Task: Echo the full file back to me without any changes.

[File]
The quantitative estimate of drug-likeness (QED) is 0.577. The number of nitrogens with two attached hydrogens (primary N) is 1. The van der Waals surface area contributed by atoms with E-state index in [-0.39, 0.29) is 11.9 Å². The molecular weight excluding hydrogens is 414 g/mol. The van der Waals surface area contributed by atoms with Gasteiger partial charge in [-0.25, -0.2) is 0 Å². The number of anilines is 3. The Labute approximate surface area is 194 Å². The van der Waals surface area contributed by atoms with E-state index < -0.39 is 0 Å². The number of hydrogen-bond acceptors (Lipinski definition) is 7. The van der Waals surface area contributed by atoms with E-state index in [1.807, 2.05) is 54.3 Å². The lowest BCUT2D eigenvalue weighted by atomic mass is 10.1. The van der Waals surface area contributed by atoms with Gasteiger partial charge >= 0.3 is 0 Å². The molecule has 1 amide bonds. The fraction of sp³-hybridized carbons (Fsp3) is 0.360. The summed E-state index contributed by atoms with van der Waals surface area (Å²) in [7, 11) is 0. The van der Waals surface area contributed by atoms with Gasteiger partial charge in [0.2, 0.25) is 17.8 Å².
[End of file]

The quantitative estimate of drug-likeness (QED) is 0.577. The number of nitrogens with two attached hydrogens (primary N) is 1. The van der Waals surface area contributed by atoms with E-state index in [-0.39, 0.29) is 11.9 Å². The molecular weight excluding hydrogens is 414 g/mol. The van der Waals surface area contributed by atoms with Gasteiger partial charge in [-0.25, -0.2) is 0 Å². The number of anilines is 3. The Labute approximate surface area is 194 Å². The van der Waals surface area contributed by atoms with E-state index < -0.39 is 0 Å². The number of hydrogen-bond acceptors (Lipinski definition) is 7. The van der Waals surface area contributed by atoms with E-state index in [1.807, 2.05) is 54.3 Å². The lowest BCUT2D eigenvalue weighted by atomic mass is 10.1. The van der Waals surface area contributed by atoms with Gasteiger partial charge >= 0.3 is 0 Å². The molecule has 1 amide bonds. The fraction of sp³-hybridized carbons (Fsp3) is 0.360. The summed E-state index contributed by atoms with van der Waals surface area (Å²) in [7, 11) is 0. The van der Waals surface area contributed by atoms with Gasteiger partial charge in [0.2, 0.25) is 17.8 Å².